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Credit value-at-risk (CVAR)
The credit value-at-risk (CVAR) of a portfolio is the worst loss expected due to counterparty default over a given period of time with a given probability. The time period is known as the holding period and the probability is known as the confidence interval. CVAR is not an estimate of the worst possible loss, but the largest likely loss.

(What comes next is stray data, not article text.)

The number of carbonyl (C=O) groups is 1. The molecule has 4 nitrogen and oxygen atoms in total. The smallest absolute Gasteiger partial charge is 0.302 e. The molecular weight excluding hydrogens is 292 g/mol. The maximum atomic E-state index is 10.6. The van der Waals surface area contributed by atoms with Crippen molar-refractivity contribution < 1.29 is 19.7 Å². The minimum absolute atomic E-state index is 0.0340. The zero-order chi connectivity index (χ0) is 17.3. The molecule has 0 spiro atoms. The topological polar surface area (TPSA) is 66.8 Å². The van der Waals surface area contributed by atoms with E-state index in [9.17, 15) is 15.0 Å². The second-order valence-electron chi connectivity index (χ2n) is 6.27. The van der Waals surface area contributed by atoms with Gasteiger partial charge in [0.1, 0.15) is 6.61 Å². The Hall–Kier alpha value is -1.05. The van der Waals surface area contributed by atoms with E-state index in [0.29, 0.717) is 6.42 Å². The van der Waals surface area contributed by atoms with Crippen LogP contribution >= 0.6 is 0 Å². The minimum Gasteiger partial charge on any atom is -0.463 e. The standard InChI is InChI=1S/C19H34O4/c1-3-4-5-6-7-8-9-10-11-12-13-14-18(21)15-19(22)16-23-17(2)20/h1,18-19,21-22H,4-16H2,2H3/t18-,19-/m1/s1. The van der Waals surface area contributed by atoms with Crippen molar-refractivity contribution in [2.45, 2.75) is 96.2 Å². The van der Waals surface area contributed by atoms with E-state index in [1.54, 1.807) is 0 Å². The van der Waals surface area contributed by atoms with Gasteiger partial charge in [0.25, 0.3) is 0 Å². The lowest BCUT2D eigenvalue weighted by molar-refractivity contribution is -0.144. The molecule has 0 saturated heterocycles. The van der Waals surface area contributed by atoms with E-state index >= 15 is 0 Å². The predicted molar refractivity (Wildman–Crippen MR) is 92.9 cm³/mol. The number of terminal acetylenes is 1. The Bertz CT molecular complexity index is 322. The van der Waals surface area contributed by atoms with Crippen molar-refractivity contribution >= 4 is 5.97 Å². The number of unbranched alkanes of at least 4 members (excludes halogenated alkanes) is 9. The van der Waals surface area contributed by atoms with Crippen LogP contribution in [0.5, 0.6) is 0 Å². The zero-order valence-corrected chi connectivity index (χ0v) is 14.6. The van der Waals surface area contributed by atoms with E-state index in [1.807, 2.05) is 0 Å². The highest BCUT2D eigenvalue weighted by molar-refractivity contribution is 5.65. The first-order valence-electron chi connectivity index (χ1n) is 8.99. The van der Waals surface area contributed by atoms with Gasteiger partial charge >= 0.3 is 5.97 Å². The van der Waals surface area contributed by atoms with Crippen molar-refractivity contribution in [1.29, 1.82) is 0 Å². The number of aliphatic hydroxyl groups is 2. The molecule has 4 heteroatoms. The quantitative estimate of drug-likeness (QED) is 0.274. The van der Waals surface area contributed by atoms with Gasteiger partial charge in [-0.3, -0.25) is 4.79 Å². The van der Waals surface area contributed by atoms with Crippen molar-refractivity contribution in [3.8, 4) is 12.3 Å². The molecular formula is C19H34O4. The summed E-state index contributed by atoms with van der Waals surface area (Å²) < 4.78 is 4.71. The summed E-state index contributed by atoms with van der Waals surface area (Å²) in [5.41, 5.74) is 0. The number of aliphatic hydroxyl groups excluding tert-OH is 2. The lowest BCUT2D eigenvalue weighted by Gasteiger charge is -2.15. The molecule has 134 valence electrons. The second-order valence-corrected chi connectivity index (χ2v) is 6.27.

For example, a company might estimate its CVAR over 10 days to be $100 million with a confidence interval of 95%. This means there is a one-in-20 (5%) chance of a loss larger than $100 million in the next 10 days.
See also Value-at-risk.